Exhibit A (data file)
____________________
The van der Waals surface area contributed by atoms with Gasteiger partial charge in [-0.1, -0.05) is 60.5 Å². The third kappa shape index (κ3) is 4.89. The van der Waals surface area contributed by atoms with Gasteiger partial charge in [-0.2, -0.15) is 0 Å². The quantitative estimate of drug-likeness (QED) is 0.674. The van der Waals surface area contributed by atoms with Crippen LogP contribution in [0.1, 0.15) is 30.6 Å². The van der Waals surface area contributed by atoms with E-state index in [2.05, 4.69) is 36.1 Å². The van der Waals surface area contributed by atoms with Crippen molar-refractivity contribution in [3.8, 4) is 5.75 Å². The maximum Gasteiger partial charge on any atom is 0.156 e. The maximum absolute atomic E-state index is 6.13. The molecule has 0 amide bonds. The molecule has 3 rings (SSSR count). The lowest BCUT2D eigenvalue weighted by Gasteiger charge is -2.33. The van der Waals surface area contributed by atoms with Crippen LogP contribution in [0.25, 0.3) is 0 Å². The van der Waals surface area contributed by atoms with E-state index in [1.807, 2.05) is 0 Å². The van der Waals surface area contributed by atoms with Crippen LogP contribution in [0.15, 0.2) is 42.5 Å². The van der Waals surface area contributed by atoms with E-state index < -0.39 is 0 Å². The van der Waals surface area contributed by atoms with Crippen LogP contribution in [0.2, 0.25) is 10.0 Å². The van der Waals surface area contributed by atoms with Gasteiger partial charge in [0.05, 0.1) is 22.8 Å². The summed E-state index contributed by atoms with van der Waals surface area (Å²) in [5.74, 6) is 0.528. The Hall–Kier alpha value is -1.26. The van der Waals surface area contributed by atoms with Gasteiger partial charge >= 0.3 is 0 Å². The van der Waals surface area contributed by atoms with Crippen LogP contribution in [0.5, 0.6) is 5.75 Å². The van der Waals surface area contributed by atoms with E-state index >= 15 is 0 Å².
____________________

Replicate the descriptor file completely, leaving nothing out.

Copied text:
The van der Waals surface area contributed by atoms with Gasteiger partial charge in [-0.1, -0.05) is 60.5 Å². The third kappa shape index (κ3) is 4.89. The van der Waals surface area contributed by atoms with Gasteiger partial charge in [-0.2, -0.15) is 0 Å². The quantitative estimate of drug-likeness (QED) is 0.674. The van der Waals surface area contributed by atoms with Crippen LogP contribution in [0.1, 0.15) is 30.6 Å². The van der Waals surface area contributed by atoms with E-state index in [2.05, 4.69) is 36.1 Å². The van der Waals surface area contributed by atoms with Crippen molar-refractivity contribution in [3.8, 4) is 5.75 Å². The maximum Gasteiger partial charge on any atom is 0.156 e. The maximum absolute atomic E-state index is 6.13. The molecule has 0 amide bonds. The molecule has 3 rings (SSSR count). The lowest BCUT2D eigenvalue weighted by Gasteiger charge is -2.33. The van der Waals surface area contributed by atoms with Crippen LogP contribution in [0.25, 0.3) is 0 Å². The van der Waals surface area contributed by atoms with E-state index in [1.807, 2.05) is 0 Å². The van der Waals surface area contributed by atoms with Crippen LogP contribution in [0.15, 0.2) is 42.5 Å². The van der Waals surface area contributed by atoms with E-state index < -0.39 is 0 Å². The van der Waals surface area contributed by atoms with Crippen LogP contribution in [0.2, 0.25) is 10.0 Å². The van der Waals surface area contributed by atoms with Gasteiger partial charge in [0.05, 0.1) is 22.8 Å². The summed E-state index contributed by atoms with van der Waals surface area (Å²) in [5.74, 6) is 0.528. The Hall–Kier alpha value is -1.26. The van der Waals surface area contributed by atoms with Gasteiger partial charge >= 0.3 is 0 Å². The van der Waals surface area contributed by atoms with Crippen LogP contribution in [0.5, 0.6) is 5.75 Å². The van der Waals surface area contributed by atoms with E-state index >= 15 is 0 Å².